China catches up to 70% of the world’s squid; their ships go as far as West Africa and Latin America to satisfy their appetites.
AFP / June 29, 2021 – 10:39 am
China announced that it will temporarily ban its fishing fleet, the world’s largest, from catching squid in parts of the Pacific and Atlantic where overfishing has brought those stocks to the brink of collapse.
China catches up to 70% of the world’s squid, and its ships reach West Africa and Latin America to satisfy the country’s appetite for seafood.
But Chinese vessels will suspend operations in the main squid spawning grounds in the southwestern Atlantic, near Argentina, from Thursday to September 30, and in parts of the Pacific from September to November, the Ministry of Agriculture said on Monday.
The ban comes as a result of the international backlash against China’s huge overseas fleet, accused of overexploiting and damaging fragile marine ecosystems.
The areas covered by the moratorium are breeding grounds for two of the most popular squid varieties: the Argentine short-fin squid and the Humboldt squid.
The populations of the Argentine short-finned squid were low in recent years. The average catch by Chinese vessels in the southwestern Atlantic was just 50 tonnes in 2019, compared with up to 2,000 tonnes previously, according to the Squid Fisheries Association of China.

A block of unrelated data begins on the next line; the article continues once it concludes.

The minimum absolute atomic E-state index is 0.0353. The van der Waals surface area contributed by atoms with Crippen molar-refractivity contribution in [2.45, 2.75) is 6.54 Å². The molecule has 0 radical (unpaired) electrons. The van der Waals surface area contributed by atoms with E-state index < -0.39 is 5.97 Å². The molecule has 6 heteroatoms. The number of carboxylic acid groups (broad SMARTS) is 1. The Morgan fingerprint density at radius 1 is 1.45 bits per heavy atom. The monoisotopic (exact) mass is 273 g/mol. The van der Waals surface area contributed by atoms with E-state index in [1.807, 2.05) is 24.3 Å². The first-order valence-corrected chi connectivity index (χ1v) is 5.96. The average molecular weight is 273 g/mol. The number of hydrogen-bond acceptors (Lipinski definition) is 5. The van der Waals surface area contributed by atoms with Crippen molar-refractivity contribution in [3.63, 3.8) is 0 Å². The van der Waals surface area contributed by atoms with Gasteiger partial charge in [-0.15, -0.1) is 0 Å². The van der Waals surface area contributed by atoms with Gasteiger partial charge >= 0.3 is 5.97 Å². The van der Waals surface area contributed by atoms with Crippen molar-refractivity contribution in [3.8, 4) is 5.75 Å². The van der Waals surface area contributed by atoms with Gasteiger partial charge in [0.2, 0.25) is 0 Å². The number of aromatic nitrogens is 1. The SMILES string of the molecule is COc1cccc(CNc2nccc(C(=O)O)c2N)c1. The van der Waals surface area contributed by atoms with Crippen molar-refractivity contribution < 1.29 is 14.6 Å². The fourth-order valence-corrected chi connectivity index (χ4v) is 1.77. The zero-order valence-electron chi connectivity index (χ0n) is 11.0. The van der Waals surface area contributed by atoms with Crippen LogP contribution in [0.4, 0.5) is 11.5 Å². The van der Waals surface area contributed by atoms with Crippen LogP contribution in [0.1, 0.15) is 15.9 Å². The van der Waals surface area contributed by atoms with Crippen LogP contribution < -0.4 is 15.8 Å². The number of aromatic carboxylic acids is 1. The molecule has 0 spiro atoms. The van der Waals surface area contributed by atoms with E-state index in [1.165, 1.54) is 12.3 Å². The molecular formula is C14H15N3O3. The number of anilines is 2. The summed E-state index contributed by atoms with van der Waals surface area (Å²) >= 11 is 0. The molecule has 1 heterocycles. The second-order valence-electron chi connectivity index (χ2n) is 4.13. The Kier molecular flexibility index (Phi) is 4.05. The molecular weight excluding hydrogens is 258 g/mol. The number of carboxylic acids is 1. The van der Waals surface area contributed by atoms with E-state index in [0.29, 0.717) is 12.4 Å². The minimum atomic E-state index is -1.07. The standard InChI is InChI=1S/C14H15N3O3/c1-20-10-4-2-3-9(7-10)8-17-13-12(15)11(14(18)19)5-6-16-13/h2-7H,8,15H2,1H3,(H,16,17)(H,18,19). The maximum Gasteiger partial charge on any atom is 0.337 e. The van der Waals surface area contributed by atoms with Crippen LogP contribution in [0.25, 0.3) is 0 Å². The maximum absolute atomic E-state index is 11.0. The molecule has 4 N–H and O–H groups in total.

“China is the world’s largest consumer of squid and the catch that is running out has left decision makers concerned,” said Zhou Wei, a marine ecosystem conservationist at Greenpeace China.
“Ensuring a stable supply of shellfish is important to ensure food security,” he added.
China’s distant water fishing fleet numbers more than 2,600 vessels, more than ten times that of the United States. Almost a third is dedicated to squid fishing.
“A ban on squid fishing – even temporarily – by China is critical to the health of the ocean, given the sheer size of the catches,” said Zhang Jihong, a marine biologist at the China Yellow Sea Fisheries Research Institute. .
The Chinese fishing industry employs more than 14 million people, and another 30 million depend on fish for their livelihoods.
But as stocks in their country are depleted, Chinese fishermen are sailing further afield and have become embroiled in maritime disputes.
Last year, hundreds of Chinese fishing vessels were spotted around marine sanctuaries off Ecuador and the Galapagos Islands. (I)
Read the original coverage from El Universo at https://www.eluniverso.com/noticias/internacional/la-sobrepesca-china-lleva-a-las-poblaciones-de-calamares-al-borde-del-colapso-nota/
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